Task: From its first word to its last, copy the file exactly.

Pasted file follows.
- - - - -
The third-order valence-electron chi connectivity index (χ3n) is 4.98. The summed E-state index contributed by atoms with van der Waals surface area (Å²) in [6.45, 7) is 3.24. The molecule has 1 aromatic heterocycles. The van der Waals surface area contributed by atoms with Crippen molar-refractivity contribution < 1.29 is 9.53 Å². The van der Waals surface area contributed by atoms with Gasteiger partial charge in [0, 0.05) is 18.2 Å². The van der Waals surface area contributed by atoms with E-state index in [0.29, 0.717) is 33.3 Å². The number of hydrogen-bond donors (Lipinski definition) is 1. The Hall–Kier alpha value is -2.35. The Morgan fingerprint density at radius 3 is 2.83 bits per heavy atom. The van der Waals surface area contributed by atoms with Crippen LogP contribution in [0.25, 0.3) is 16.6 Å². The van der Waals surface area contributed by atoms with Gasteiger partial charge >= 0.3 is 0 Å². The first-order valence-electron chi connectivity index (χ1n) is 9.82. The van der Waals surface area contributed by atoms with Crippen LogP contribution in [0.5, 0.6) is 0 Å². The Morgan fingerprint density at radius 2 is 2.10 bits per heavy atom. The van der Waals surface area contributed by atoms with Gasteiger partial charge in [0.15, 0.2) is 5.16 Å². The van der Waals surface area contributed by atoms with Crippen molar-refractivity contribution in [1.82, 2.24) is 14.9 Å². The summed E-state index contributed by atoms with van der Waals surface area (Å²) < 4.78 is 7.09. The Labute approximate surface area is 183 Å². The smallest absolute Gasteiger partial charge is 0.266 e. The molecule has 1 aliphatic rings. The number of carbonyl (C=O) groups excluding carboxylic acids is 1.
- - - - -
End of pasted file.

The third-order valence-electron chi connectivity index (χ3n) is 4.98. The summed E-state index contributed by atoms with van der Waals surface area (Å²) in [6.45, 7) is 3.24. The molecule has 1 aromatic heterocycles. The van der Waals surface area contributed by atoms with Crippen molar-refractivity contribution < 1.29 is 9.53 Å². The van der Waals surface area contributed by atoms with Gasteiger partial charge in [0, 0.05) is 18.2 Å². The van der Waals surface area contributed by atoms with E-state index in [0.29, 0.717) is 33.3 Å². The number of hydrogen-bond donors (Lipinski definition) is 1. The Hall–Kier alpha value is -2.35. The Morgan fingerprint density at radius 3 is 2.83 bits per heavy atom. The van der Waals surface area contributed by atoms with Crippen LogP contribution in [0.25, 0.3) is 16.6 Å². The van der Waals surface area contributed by atoms with Gasteiger partial charge >= 0.3 is 0 Å². The first-order valence-electron chi connectivity index (χ1n) is 9.82. The van der Waals surface area contributed by atoms with Crippen LogP contribution in [0.5, 0.6) is 0 Å². The Morgan fingerprint density at radius 2 is 2.10 bits per heavy atom. The van der Waals surface area contributed by atoms with Gasteiger partial charge in [0.15, 0.2) is 5.16 Å². The van der Waals surface area contributed by atoms with Crippen molar-refractivity contribution in [1.82, 2.24) is 14.9 Å². The summed E-state index contributed by atoms with van der Waals surface area (Å²) < 4.78 is 7.09. The Labute approximate surface area is 183 Å². The smallest absolute Gasteiger partial charge is 0.266 e. The molecule has 1 aliphatic rings. The number of carbonyl (C=O) groups excluding carboxylic acids is 1.